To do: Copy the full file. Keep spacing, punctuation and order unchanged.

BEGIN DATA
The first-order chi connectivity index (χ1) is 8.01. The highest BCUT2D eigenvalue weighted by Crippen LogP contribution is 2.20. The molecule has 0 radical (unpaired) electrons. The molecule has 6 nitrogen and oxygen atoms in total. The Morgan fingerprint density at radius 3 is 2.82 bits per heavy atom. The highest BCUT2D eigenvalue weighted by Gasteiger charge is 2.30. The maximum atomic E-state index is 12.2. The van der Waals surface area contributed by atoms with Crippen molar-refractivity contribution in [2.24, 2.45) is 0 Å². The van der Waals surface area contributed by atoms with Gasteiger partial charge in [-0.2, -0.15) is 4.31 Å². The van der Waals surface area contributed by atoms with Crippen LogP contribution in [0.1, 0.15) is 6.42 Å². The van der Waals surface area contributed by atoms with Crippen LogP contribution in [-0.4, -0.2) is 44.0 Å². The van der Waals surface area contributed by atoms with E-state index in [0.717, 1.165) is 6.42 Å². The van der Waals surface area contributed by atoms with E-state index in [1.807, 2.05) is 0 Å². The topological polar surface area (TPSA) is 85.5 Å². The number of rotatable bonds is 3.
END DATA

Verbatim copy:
The first-order chi connectivity index (χ1) is 8.01. The highest BCUT2D eigenvalue weighted by Crippen LogP contribution is 2.20. The molecule has 0 radical (unpaired) electrons. The molecule has 6 nitrogen and oxygen atoms in total. The Morgan fingerprint density at radius 3 is 2.82 bits per heavy atom. The highest BCUT2D eigenvalue weighted by Gasteiger charge is 2.30. The maximum atomic E-state index is 12.2. The van der Waals surface area contributed by atoms with Crippen molar-refractivity contribution in [2.24, 2.45) is 0 Å². The van der Waals surface area contributed by atoms with Gasteiger partial charge in [-0.2, -0.15) is 4.31 Å². The van der Waals surface area contributed by atoms with Crippen LogP contribution in [0.1, 0.15) is 6.42 Å². The van der Waals surface area contributed by atoms with Crippen LogP contribution in [-0.4, -0.2) is 44.0 Å². The van der Waals surface area contributed by atoms with E-state index in [0.717, 1.165) is 6.42 Å². The van der Waals surface area contributed by atoms with E-state index in [1.807, 2.05) is 0 Å². The topological polar surface area (TPSA) is 85.5 Å². The number of rotatable bonds is 3.